Husband & Wife Articles


 

Summer Camp

A Franciscan experience has changed our family

By Matt Carolan

While I often resist letting my kids go off on their own, I know that there are times when they need to be with others without my supervision. I must let them have experiences with others that draw out their potential in ways I cannot always see or provide for.

Such has been the case in a very significant way at Camp Alvernia in Centerport, N.Y., first established in 1888 by the Franciscans and still going strong on Long Island.

Carolan Kids

The four Carolan kids at Camp Alvernia.

I first learned about the camp when I was young, since my childhood friend – now Father Peter Pilsner – went there. The camp came to mind again recently when I faced some enormous personal adversity in the loss of employment and my wife’s illness. I wondered if I might seek some assistance from the good Franciscans not only to care for my kids, but to help them grow in ways I could never possibly accomplish at home, or afford.

As it turns out, Camp Alvernia provides financial assistance to approximately 25 percent of its campers. When I met with the camp director, Ben, who showed me around the grounds, he informed me that our four children had qualified for full assistance. It was a real boost to our family that had experienced some real setbacks recently, and I nearly broke out in tears. When I called my wife later, she cried at the news that our four children would be able to attend as day-hoppers for the whole summer.

The children were stunned, then concerned, then, when I drove them out to look at the grounds, rather optimistic. Once they arrived at the camp in June 2011, their lives began to change. They learned how to deal with others better, including Alvernia’s wonderfully impressive cast of youthful counselors and counselors in training. They also began to relate to each other differently – even playing new games together at home.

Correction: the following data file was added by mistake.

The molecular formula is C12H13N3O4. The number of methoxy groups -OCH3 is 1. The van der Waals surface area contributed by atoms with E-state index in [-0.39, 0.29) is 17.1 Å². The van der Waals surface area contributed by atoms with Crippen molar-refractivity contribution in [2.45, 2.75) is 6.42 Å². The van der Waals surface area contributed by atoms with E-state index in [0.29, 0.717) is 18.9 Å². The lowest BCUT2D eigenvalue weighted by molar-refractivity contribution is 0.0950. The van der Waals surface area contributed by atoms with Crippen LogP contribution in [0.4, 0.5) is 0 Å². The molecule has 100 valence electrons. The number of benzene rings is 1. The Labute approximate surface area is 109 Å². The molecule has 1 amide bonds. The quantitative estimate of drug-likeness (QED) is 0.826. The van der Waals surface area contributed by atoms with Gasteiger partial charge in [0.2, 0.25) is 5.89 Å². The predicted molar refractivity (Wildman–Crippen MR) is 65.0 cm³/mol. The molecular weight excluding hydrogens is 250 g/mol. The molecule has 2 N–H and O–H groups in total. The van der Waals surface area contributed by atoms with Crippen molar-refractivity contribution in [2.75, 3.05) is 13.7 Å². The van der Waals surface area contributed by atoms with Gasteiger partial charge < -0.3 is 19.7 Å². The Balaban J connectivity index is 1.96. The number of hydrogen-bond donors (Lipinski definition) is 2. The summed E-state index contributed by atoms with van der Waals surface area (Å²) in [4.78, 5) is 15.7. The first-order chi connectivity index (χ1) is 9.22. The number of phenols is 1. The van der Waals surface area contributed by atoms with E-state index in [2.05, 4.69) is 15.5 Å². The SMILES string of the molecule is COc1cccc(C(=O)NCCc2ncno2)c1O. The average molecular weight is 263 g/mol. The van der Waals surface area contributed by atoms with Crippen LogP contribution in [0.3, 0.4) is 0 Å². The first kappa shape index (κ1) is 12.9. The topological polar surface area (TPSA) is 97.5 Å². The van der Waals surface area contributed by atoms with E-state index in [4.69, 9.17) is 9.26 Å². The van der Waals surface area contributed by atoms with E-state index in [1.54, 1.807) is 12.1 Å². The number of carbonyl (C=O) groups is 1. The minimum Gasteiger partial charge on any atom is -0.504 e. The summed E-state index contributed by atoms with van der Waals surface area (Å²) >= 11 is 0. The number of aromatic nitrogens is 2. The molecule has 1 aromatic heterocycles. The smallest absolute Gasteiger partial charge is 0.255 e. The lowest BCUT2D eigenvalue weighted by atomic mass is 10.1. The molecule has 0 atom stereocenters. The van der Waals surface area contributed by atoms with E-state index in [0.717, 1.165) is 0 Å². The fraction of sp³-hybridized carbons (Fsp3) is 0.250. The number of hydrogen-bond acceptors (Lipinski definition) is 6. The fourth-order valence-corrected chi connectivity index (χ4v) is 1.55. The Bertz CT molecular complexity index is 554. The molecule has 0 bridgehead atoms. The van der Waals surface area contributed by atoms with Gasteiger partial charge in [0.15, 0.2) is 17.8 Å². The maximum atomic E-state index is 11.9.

They learned boating; a great joy to me as a Long Islander, since we have so much natural beauty here on our waterways. They learned art, and played new sports, such as tennis. There was so much for them, and it became one of my favorite things each day to take them on a long journey from the more densely populated South Shore of Long Island where we lived, to this more bucolic North Shore camp.

I didn’t care about the drive time or gas costs or the fact that I went on to drive to an unsatisfying job at the time. It was a joy as a father to know how much they were developing there.

The joy of coming back later along the great historic North Shore, to see my children supported by an amazing team of counselors, with an amazing vision and program of success, greatly improved my daily outlook on life. It took a load off my mind last summer to know my children were well taken care of at a time when my wife needed to return to the hospital, and again this past summer when I would be hospitalized myself.

Our family’s relationship with Camp Alvernia has become deeper over time, as we strive to pay back something of the great gift we have received. I have worked with Ben and his lovely sister Ariel at Christmas to prepare food for the poor and homeless. My son Connor and I participated in their food kitchen service in nearby Huntington. I have even had the honor of being asked to speak to several hundred young counselors about my experience at the camp. (Clearly they have changed me too.)

And just this month, at the close of the season, my 12-year old son Connor was honored with “Camper of the Year” for living the Franciscan values of Camp Alvernia. He has since expressed a strong interest in becoming an Alvernia counselor in training himself.

I owe Camp Alvernia so much. I do what I can for them, and pray deeply for them every day, in a modest attempt to pay back charity that can never fully be repaid in this life. I trust that all the good people of the camp will be repaid in the life to come.

As a father I have learned that sometimes the best I can do for my kids is to give them a little room to grow.

Matt Carolan is a communications and education professional on Long Island. He and his wife, Stacy, have four children.